During the course of 28 years beginning in 1955, the great Soviet pianist Emil Gilels toured North America 12 times. We now have a previously unreleased live recording of his recital at the Seattle Opera House in 1964 that provides a vivid snapshot of his unique, ever-evolving artistry.
Gilels tended to be a big-picture player, objective, not given to lingering over details and generally preferring very quick tempi. Few pianists would risk opening a recital with the "Waldstein", and Gilels’s performance suffers from such a daring gesture. It takes a few measures for the recording engineer to adjust for a more focused sound, but essentially nothing is lost. Tempi throughout tend to be pressured. Notes are dropped and occasionally automatic pilot takes over. The prevailing overdrive weakens the emotional contrast between the "Rondo"’s moderate allegretto and the "prestissimo" coda, which could scarcely go faster and remain audible. But this is the weakest element of an otherwise intriguing programme.
Chopin’s ‘Là ci darem la mano’ Variations are both virtuoso and beguiling. Gilels captures the whimsy of the introduction, exploiting its mercurial mood shifts to make arrival at Mozart’s duet like stepping into the sunshine. Each of the five variations is imbued with a distinct character, building to a polonaise finale of extraordinary brilliance. It is a perfect showcase for Gilel’s justly admired pianistic finesse.
The transition from young Chopin’s Warsaw to Prokofiev’s St Petersburg in 1917 is abrupt, surely as Gilels intended. Here speed has a salutary effect, pointing up the Third Sonata’s larger shapes and overall structure to fine advantage while rendering the lyricism of more moderate sections all the more poignant. Following this surge of burgeoning energy, the first book of Debussy’s Images looms like an oasis. The guileless simplicity of ‘Hommage à Rameau’ achieves a touching eloquence. A return to Prokofiev, with six of the Visions fugitives, serves as a palate-cleanser. A bracingly piquant ‘Alborada del gracioso’ concludes the formal programme. Decidedly more Russian than French, the vibrant colours of Benois and Bakst nevertheless suit the piece well.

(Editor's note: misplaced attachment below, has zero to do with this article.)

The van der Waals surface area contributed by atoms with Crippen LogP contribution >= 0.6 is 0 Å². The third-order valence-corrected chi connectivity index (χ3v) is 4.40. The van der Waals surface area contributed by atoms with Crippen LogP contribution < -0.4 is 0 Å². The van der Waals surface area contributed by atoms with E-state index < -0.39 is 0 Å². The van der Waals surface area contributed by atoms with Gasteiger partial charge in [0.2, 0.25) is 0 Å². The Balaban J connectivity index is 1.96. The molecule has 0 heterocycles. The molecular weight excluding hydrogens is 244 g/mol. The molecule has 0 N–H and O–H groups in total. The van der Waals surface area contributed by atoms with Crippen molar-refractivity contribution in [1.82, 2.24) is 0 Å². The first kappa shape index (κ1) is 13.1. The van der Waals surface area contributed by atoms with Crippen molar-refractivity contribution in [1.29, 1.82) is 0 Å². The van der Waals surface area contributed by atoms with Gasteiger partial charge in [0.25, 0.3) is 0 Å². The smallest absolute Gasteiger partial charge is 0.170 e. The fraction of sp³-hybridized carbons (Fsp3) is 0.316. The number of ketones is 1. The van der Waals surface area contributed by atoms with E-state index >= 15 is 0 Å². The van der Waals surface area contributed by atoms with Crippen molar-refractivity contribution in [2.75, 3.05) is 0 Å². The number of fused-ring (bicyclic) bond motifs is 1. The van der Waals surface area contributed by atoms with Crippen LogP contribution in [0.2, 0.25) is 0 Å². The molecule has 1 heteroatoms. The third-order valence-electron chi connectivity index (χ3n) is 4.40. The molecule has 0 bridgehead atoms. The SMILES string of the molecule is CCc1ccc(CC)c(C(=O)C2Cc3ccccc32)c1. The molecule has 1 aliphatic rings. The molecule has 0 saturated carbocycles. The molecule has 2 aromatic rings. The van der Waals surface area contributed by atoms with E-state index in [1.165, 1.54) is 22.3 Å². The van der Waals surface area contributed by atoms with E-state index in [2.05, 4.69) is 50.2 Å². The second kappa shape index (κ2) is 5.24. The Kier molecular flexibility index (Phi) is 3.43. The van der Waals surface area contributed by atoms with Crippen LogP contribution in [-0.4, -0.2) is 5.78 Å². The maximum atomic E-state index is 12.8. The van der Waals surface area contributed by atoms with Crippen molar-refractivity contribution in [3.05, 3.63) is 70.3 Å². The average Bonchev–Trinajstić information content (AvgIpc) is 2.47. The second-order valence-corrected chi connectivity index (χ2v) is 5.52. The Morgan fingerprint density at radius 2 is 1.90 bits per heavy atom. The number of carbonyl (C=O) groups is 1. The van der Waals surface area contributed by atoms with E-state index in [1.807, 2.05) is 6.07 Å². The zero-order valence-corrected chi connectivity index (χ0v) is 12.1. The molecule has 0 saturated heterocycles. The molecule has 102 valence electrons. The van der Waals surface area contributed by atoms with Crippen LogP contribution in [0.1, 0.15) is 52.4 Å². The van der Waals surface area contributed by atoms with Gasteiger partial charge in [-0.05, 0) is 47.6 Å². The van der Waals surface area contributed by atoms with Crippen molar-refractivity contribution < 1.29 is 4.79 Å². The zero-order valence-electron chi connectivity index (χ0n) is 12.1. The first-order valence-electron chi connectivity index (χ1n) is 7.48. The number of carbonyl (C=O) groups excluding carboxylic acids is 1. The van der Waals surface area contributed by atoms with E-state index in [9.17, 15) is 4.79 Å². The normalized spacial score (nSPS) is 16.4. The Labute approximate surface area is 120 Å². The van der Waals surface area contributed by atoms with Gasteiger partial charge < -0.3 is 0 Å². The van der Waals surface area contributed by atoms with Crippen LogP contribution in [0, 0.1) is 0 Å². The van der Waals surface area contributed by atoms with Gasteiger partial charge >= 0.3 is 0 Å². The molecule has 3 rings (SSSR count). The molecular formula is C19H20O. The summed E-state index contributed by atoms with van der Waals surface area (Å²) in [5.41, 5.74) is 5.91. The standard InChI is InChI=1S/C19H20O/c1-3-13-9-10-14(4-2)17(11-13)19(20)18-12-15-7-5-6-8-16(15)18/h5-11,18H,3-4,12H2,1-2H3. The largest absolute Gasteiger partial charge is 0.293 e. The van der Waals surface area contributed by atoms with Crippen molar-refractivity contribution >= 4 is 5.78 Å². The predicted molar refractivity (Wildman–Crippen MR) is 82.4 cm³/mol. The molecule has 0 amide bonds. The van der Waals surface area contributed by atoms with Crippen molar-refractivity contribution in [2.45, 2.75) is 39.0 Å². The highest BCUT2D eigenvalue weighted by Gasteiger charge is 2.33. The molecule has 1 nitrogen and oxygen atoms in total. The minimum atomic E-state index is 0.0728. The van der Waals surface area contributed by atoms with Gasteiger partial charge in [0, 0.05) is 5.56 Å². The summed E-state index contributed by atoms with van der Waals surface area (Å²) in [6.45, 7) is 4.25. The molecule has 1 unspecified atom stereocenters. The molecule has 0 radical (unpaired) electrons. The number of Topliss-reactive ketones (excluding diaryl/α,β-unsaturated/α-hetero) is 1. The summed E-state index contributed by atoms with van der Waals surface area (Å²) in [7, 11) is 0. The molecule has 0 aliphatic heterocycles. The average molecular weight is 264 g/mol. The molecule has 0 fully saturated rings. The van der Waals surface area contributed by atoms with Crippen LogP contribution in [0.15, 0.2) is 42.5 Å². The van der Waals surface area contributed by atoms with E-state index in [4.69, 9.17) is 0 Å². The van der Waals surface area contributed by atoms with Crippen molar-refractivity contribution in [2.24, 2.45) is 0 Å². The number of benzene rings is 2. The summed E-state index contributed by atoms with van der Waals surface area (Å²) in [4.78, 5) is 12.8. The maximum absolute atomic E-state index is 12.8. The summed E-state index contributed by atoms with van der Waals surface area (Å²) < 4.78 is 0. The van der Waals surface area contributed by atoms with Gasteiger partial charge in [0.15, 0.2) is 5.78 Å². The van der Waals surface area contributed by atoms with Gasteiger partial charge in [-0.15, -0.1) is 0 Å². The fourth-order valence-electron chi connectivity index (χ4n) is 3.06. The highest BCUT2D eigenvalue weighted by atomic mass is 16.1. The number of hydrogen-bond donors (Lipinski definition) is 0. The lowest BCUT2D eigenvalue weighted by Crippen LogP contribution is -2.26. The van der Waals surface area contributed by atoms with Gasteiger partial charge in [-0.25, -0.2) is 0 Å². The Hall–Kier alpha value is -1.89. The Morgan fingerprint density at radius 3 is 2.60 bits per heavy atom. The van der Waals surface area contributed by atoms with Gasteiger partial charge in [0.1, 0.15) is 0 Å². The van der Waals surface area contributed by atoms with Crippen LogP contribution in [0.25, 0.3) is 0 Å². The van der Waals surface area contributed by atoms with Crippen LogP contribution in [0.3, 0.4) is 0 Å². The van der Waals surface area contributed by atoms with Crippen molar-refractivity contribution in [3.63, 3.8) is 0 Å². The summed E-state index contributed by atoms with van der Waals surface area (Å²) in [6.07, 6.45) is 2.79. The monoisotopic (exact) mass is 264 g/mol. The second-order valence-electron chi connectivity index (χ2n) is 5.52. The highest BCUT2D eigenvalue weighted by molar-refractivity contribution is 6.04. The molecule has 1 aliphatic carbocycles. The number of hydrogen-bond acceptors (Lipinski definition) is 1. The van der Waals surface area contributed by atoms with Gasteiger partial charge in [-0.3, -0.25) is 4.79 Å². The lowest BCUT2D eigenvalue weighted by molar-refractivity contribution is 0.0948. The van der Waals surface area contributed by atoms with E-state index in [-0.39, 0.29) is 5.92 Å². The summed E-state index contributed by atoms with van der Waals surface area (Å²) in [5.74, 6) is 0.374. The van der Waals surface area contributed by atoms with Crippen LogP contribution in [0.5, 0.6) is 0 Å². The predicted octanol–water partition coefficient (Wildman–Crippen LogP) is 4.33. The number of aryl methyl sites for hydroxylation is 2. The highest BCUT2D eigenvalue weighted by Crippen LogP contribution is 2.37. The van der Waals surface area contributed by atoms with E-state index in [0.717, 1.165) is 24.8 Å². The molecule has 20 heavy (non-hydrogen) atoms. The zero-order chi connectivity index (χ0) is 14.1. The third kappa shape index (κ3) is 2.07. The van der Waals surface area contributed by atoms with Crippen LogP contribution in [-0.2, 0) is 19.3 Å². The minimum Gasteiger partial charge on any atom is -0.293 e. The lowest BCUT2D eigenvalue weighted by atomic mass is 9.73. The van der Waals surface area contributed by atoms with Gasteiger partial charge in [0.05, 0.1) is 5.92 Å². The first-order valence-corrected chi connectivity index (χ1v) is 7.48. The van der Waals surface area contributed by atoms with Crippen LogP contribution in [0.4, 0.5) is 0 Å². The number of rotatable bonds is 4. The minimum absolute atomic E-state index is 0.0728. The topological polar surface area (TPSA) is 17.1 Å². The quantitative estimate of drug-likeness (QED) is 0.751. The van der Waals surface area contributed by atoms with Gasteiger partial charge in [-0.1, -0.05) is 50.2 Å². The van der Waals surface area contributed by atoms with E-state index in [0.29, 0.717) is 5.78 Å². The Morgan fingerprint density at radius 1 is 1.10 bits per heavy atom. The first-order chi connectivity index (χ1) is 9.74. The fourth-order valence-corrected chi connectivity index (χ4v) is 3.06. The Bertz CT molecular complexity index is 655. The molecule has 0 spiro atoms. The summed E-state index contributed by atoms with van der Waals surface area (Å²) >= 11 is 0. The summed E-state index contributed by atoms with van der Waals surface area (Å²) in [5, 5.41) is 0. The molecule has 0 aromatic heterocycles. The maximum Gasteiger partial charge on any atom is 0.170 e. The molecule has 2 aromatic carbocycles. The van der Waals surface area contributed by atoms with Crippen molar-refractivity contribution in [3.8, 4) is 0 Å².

If posterity has favoured Richter over Gilels, that doesn’t diminish the pleasure of revisiting the unique strengths and versatility of this impressive pianist.Patrick Rucker
Source : http://www.gramophone.co.uk/review/emil-gilels-the-seattle-recital
The Seattle Recital
Ludwig van Beethoven
Piano Sonata n° 21 in C Major "Waldstein", Op. 53
1 I. Allegro con brio 10:53
2 II. Introduzione. Adagio molto 3:20
3 III. Rondo. Allegretto moderato - Prestissimo 9:02
4 Variations on 'Là ci darem la mano", Op. 2 15:08
(from Mozart's Don Giovanni)
5 Piano Sonata n° 3 in A Minor, Op. 28 6:53
Allegro tempestoso - Moderato - Allegro tempestoso
Moderato - Più lento - Più animato - Allegro I
Poco più mosso
6 I. Reflets dans l'eau. Andantino molto 4:13
7 II. Hommage à Rameau. Lent et grave 5:13
8 III. Mouvement. Animé 3:19
9 I. Lentamente 1:02
10 III. Allegretto 0:53
11 V. Molto giocoso 0:20
12 XI. Con vivacità 1:00
13 X. Ridicolosamente 0:47
14 XVII. Poetico 1:29
15 Alborada del gracioso (from Miroirs, n° 4) 5:48
16 Danse russe (from Trois mouvements de "Petrouchka", n° 1) 2:37
Johann Sebastian Bach
17 Prelude in B Minor, BWV 855a 3:09
*Emil Gilels - p
Recorded live at Opera House, Seattle ; December 6, 1964